Ransomware Perps Put the Squeeze on Police

Five police departments in Maine, whose networks are linked together so they can share files, recently deposited bitcoins worth 300 euros into a Swiss bank account as ransom for their records. The departments’ management system was locked down by Megacode ransomware, which scrambled their data and rendered it unusable.

The police decided to pay up after their experts failed to crack the ransomware code, said Sheriff Todd Bracket of Lincoln County.

The departments have called in the FBI but so far have failed to track down the hackers.

Juicy Targets

It appears the police are becoming attractive targets for hackers. Another police department, in Houlton, Maine, recently reported a similar experience.

The computer systems of the police department in the Chicago suburb of Midlothian in February were locked down by Cryptoware ransomware. The department paid $500 to regain access to its data.

The police department of Swansea, Massachusetts, as far back as 2011 paid two bitcoins — then worth $750 — to ransom its systems from CryptoLocker ransomware.

“Most police department networks [are] some of the worst offenders when it comes to security,” said Ken Westin, a senior security analyst at Tripwire.

“Patching and vulnerability scanning are often not even considered in these environments — sometimes due to resource constraints, but more often than not due to internal politics within the bureaus and city governments,” he told the E-Commerce Times.

These attacks “can be easy to mitigate with the most basic security controls,” Westin pointed out, “often with technology that city governments and the agencies already have. It just needs to be implemented.”

IT Weaknesses

Police departments “aren’t very IT security-focused and their backups aren’t in good shape,” observed Stu Sjouwerman, founder and CEO of KnowBe4.

The Megacode malware was downloaded when a computer that had been in storage in one of the five police departments for more than a year was plugged back into the network for use.

Further, police departments can’t avoid opening suspicious emails. It’s their job to examine them, and “that’s another handicap they have to face,” Sjouwerman told the E-Commerce Times.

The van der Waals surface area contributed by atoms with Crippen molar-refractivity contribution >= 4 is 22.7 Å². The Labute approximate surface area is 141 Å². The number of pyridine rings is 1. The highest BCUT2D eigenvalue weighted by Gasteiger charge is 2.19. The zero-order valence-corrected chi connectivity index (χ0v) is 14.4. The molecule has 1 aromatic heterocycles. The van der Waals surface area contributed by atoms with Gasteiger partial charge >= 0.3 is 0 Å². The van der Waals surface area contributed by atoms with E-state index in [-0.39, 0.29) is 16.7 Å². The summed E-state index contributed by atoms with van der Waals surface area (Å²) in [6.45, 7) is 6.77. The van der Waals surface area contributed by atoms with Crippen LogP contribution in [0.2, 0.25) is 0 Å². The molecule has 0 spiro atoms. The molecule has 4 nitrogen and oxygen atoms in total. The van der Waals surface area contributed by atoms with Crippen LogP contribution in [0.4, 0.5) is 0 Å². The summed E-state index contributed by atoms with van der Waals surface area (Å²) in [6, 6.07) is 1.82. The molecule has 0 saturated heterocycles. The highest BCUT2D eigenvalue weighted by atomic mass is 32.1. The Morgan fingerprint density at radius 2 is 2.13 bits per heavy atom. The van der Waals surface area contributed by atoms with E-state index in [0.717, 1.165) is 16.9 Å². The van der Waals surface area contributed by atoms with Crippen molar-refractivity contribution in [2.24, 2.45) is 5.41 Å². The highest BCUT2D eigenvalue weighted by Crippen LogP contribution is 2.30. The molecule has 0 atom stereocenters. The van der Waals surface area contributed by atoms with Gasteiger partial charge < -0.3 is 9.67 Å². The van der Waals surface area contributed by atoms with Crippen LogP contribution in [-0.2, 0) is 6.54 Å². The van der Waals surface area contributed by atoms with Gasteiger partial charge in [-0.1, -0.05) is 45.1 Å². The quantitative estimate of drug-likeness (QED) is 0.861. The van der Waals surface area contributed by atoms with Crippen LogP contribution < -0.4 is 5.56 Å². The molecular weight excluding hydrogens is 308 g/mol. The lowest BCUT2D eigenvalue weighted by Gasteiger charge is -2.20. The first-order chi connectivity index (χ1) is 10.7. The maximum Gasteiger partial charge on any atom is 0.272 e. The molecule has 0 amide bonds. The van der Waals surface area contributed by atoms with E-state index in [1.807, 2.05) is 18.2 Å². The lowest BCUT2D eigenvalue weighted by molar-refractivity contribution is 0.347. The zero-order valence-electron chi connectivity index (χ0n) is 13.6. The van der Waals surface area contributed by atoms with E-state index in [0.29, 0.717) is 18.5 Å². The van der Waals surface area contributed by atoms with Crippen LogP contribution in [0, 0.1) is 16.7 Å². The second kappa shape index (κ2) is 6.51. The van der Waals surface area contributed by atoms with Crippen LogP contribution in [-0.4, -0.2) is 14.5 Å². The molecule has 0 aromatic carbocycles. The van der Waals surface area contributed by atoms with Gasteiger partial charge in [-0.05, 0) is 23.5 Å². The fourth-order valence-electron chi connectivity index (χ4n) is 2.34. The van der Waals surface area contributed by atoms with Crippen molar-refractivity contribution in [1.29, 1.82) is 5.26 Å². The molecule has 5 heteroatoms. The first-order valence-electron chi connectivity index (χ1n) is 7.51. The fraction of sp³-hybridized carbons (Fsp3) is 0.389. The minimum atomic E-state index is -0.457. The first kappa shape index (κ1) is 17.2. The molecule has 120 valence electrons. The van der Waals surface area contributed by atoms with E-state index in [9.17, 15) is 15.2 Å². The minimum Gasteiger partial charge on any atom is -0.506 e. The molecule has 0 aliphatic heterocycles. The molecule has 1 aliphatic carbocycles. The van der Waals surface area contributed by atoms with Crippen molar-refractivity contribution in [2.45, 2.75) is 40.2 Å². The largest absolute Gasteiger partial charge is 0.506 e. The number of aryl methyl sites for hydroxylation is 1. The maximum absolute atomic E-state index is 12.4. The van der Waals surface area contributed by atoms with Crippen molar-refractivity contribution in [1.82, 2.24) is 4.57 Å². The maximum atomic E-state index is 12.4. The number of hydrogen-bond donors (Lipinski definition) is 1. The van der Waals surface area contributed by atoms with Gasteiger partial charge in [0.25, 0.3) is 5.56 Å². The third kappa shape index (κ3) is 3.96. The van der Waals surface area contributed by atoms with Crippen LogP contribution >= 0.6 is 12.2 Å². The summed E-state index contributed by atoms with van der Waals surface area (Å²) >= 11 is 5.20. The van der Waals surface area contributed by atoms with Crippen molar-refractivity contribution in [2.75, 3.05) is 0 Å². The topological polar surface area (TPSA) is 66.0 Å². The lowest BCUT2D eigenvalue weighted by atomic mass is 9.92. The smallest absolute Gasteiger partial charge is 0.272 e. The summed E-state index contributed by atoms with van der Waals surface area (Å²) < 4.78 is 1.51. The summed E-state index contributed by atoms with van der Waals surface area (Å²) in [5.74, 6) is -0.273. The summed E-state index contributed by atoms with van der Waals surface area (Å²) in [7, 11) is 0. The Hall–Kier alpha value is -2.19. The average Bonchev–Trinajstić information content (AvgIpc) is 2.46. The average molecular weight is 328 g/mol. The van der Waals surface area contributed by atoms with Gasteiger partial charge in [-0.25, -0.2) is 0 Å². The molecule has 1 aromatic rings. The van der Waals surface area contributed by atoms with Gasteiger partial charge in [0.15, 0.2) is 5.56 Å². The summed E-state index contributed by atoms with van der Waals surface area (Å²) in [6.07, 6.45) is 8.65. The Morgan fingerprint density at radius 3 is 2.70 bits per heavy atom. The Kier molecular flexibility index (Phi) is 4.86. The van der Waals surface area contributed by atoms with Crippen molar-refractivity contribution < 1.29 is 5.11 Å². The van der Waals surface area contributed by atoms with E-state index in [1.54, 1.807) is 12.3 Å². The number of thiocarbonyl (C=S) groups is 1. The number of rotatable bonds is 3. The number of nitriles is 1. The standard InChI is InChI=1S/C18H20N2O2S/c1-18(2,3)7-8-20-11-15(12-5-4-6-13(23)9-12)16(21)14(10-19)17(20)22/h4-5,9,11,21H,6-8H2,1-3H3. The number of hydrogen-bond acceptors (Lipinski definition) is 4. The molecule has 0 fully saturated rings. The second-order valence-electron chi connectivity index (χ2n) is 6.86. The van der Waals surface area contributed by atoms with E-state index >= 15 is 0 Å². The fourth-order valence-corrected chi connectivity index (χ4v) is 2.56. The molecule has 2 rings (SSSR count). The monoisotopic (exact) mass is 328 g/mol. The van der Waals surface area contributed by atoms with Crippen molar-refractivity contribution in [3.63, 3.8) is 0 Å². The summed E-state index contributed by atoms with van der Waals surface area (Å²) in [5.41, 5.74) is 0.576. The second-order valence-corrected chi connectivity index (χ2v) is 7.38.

To cap it all, police departments are underfunded, he noted. Their personnel typically aren’t trained to recognize online threats, so “this is an accident that’s waiting to happen.”

Ransomware attacks are increasing, the FBI warned earlier this year.

“The government is so far behind the cyberthreat that it’s pretty pathetic, and we might have a serious cyberevent,” suggested Rob Enderle, principal analyst at the Enderle Group.

Dealing With the Threat

Police departments can build safe environments in which they can open and review potentially dangerous emails, suggested Tim Erlin, security and IT risk strategist for Tripwire.

“It’s possible today to build a sandboxed system specifically for handling malware, and have that system wiped clean and rebuilt every day or even every hour,” he told the E-Commerce Times.

Police departments also should put officers through cybersecurity training, which “doesn’t have to be expensive — we charge $10 per employee per year,” KnowBe4’s Sjouwerman said. They also need to put in effective edge protection, such as firewalls, spam filters or proxy servers, and keep them up to date.

Aiding and Abetting Terrorists?

It’s generally not a good idea to pay ransom when a system is hijacked.

Doing so encourages hackers, Tripwire’s Erlin warned. “Criminals are business people, and knowing there’s a market for successful ransomware operations will drive more of that behavior.”

If the hackers are on a list of known terrorists, police departments that pay up could find themselves in serious trouble, Enderle pointed out.

“That would constitute a crime — and in theory, all their assets should be seized,” he told the E-Commerce Times. “That should lead to an interesting situation.”

Paying up also can elicit some hard questions from citizens.

“After the recent spate of small-scale digital extortions of local police departments,” Maureen Macgregor of Cape Ann, Massachusetts, told the E-Commerce Times, “this is absolutely something I’m going to ask about at town meetings.”

Richard Adhikari

Richard Adhikari has written about high-tech for leading industry publications since the 1990s and wonders where it's all leading to. Will implanted RFID chips in humans be the Mark of the Beast? Will nanotech solve our coming food crisis? Does Sturgeon's Law still hold true? You can connect with Richard on Google+.

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